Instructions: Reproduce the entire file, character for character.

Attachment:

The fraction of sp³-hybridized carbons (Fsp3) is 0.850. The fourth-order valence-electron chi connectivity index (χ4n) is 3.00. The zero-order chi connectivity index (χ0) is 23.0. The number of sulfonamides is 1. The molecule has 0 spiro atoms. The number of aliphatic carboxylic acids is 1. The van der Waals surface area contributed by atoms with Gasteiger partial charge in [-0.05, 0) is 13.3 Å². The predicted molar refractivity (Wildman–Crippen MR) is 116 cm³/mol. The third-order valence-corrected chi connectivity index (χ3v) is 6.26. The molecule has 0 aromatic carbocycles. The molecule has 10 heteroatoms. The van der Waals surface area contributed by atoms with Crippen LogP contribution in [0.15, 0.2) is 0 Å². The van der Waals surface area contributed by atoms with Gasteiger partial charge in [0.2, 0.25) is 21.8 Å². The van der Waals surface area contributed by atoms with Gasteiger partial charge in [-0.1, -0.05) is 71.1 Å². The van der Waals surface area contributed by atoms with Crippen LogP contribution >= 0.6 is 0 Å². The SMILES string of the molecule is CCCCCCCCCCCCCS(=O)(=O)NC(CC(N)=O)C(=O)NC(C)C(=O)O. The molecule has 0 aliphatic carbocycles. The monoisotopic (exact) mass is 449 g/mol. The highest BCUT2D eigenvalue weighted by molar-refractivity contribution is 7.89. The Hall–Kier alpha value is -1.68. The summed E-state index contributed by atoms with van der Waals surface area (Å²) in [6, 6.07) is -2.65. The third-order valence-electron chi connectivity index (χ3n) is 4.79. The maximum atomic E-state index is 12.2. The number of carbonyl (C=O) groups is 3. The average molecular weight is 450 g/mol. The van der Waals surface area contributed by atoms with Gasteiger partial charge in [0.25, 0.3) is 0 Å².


The fraction of sp³-hybridized carbons (Fsp3) is 0.850. The fourth-order valence-electron chi connectivity index (χ4n) is 3.00. The zero-order chi connectivity index (χ0) is 23.0. The number of sulfonamides is 1. The molecule has 0 spiro atoms. The number of aliphatic carboxylic acids is 1. The van der Waals surface area contributed by atoms with Gasteiger partial charge in [-0.05, 0) is 13.3 Å². The predicted molar refractivity (Wildman–Crippen MR) is 116 cm³/mol. The third-order valence-corrected chi connectivity index (χ3v) is 6.26. The molecule has 0 aromatic carbocycles. The molecule has 10 heteroatoms. The van der Waals surface area contributed by atoms with Crippen LogP contribution in [0.15, 0.2) is 0 Å². The van der Waals surface area contributed by atoms with Gasteiger partial charge in [0.2, 0.25) is 21.8 Å². The van der Waals surface area contributed by atoms with Gasteiger partial charge in [-0.1, -0.05) is 71.1 Å². The van der Waals surface area contributed by atoms with Crippen LogP contribution >= 0.6 is 0 Å². The SMILES string of the molecule is CCCCCCCCCCCCCS(=O)(=O)NC(CC(N)=O)C(=O)NC(C)C(=O)O. The molecule has 0 aliphatic carbocycles. The monoisotopic (exact) mass is 449 g/mol. The highest BCUT2D eigenvalue weighted by molar-refractivity contribution is 7.89. The Hall–Kier alpha value is -1.68. The summed E-state index contributed by atoms with van der Waals surface area (Å²) in [6, 6.07) is -2.65. The third-order valence-electron chi connectivity index (χ3n) is 4.79. The maximum atomic E-state index is 12.2. The number of carbonyl (C=O) groups is 3. The average molecular weight is 450 g/mol. The van der Waals surface area contributed by atoms with Gasteiger partial charge in [0.25, 0.3) is 0 Å².